It is essential that a vehicle have a source of energy to drive it. Energy can be extracted from the surrounding environment, as in the case of a sailboat, a solar powered car or a streetcar. Energy can also be stored, in any form, provided it can be converted on demand and the storing medium's energy density and power density are sufficient to meet the vehicle's needs.
The most common type of energy source is fuel. External combustion engines can use almost anything that burns as fuel whilst internal combustion engines and rocket engines are tailor built to burn a specific fuel, typically gasoline, diesel or ethanol.
Another common medium for storing energy are batteries. Batteries have the advantage of being responsive, useful in a wide rage of power levels, environmentally friendly, efficient, simple to install and easy to maintain. Batteries also facilitate the use of electric motors, which have their own advantages. On the other hand, batteries have low energy densities, short service life, poor performance at extreme temperatures, long charging times and difficulties with disposal (although they can usually be recycled). like fuel, batteries store chemical energy and can cause burns and poisoning in event of an accident. Batteries also loose effectiveness with time. The issue of charge time can be resolved by swapping discharged batteries with charged ones, however this incurs additional hardware cost and may be impractical for larger batteries. Moreover, there must be standard batteries for battery swapping to work at a gas station. Fuel cells are similar to batteries in that they convert from chemical to electrical energy, but have their own set of advantages and disadvantages.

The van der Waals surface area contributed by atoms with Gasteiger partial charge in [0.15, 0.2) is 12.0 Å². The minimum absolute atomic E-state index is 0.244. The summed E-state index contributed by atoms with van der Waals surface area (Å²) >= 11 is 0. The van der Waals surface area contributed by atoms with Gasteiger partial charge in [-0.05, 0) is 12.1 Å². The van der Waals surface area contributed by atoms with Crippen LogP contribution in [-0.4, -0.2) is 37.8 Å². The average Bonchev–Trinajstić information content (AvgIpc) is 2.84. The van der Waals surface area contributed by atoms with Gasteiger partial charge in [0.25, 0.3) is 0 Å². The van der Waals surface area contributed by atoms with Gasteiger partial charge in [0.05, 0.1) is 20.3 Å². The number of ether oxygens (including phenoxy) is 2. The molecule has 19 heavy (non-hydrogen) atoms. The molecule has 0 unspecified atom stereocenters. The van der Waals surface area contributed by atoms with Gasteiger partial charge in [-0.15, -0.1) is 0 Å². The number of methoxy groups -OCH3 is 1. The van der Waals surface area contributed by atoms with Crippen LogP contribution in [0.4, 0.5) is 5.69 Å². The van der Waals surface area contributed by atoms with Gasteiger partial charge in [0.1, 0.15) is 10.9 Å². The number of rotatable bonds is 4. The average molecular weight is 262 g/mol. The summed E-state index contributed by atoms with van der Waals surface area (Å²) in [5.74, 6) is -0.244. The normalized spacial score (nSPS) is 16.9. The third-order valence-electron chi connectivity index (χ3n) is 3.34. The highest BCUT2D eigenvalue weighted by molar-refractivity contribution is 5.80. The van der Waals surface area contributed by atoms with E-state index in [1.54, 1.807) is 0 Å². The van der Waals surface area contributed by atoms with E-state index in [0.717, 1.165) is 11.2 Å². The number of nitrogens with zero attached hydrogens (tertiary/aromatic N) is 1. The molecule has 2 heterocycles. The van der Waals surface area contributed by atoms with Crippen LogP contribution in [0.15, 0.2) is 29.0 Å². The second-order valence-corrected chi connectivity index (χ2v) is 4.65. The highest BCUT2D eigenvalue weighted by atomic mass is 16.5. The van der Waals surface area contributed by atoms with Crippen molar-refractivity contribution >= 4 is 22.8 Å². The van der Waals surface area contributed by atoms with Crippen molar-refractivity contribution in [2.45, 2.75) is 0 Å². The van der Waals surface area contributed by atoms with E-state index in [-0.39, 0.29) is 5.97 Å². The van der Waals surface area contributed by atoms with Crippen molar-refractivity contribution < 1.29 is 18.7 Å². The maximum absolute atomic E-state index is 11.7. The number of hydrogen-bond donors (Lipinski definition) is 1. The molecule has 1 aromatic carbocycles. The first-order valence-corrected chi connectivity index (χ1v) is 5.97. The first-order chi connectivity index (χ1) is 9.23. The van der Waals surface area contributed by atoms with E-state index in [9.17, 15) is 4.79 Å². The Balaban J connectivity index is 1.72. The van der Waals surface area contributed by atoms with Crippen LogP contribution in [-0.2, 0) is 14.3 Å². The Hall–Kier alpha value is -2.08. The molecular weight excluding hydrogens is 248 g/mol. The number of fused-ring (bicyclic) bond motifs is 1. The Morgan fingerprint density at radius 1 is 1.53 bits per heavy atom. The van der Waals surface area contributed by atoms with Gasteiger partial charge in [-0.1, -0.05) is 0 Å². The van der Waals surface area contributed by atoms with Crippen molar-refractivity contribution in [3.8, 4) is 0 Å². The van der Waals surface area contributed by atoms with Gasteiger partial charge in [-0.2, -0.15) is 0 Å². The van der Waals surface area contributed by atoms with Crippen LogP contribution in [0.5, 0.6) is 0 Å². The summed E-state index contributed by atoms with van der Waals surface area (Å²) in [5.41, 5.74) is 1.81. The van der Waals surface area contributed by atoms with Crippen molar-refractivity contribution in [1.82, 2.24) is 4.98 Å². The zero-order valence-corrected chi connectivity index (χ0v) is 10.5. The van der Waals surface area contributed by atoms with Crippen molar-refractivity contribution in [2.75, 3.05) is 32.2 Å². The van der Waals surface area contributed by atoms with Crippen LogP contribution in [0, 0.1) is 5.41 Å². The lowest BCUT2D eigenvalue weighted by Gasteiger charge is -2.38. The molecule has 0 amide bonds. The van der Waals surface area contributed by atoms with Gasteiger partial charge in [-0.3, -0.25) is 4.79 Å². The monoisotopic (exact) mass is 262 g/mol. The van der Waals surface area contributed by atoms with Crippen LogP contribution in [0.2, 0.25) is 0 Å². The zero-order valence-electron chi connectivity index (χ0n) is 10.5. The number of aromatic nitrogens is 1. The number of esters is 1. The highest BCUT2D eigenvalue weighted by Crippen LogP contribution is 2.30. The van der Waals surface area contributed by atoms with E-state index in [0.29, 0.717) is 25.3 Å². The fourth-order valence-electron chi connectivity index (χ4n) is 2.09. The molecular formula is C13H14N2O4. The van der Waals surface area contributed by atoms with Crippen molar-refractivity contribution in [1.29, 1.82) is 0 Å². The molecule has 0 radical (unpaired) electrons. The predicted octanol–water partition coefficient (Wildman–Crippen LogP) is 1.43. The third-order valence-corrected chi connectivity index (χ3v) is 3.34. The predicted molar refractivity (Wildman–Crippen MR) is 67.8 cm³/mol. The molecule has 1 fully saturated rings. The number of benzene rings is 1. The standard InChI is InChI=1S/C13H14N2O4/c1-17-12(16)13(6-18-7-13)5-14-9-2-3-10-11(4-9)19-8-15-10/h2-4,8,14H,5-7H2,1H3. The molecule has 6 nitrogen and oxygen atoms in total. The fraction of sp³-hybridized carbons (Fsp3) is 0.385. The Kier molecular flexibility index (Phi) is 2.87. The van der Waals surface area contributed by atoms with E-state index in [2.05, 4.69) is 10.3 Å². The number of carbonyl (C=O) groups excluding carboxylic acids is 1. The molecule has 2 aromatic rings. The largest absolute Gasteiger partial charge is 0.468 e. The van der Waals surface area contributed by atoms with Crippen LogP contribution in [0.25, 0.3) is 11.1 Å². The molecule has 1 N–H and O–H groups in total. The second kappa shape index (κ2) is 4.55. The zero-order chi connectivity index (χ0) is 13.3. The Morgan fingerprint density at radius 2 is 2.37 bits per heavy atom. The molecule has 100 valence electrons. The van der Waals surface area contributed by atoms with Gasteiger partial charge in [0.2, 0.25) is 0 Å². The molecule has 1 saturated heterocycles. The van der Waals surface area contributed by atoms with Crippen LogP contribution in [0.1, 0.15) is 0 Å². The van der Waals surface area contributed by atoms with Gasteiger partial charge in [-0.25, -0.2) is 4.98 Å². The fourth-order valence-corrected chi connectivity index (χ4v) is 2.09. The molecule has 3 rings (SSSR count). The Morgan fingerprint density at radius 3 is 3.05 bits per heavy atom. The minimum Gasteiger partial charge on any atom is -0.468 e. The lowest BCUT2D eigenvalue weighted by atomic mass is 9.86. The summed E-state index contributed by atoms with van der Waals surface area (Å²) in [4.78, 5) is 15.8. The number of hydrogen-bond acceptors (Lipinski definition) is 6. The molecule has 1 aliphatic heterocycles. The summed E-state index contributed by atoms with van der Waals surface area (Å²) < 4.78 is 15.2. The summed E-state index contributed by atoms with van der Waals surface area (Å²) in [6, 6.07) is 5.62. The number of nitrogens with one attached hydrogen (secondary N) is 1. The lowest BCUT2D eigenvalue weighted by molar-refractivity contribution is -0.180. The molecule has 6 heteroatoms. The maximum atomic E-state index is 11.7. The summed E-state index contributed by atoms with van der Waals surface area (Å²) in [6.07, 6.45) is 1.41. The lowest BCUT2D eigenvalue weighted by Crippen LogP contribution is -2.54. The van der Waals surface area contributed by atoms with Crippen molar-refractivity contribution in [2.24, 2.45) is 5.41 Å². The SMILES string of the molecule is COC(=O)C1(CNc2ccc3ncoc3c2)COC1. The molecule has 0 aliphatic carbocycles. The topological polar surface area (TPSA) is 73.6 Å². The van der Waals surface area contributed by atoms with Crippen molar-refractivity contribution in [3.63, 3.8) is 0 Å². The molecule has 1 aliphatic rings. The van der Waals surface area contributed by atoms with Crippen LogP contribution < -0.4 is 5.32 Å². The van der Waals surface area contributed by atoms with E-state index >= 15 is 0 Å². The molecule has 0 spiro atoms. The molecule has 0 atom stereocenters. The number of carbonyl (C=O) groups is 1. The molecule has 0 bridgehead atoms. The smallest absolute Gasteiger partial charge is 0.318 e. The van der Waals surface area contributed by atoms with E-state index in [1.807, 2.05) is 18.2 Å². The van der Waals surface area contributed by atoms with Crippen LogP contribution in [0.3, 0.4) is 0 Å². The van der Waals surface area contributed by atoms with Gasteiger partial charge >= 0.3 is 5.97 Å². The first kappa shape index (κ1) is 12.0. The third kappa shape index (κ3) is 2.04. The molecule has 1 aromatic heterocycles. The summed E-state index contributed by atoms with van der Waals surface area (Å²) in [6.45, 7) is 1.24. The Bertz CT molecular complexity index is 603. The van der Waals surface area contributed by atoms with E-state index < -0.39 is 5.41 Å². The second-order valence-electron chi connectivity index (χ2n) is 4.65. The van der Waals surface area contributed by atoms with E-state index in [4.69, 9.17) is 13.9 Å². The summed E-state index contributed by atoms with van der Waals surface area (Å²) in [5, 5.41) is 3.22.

Electrified rails and overhead cables are a common source of electrical energy on subways, railways, trams, and trolleybuses. Solar energy is a more modern development, and several solar vehicles have been successfully built and tested, including Helios, a solar powered aircraft.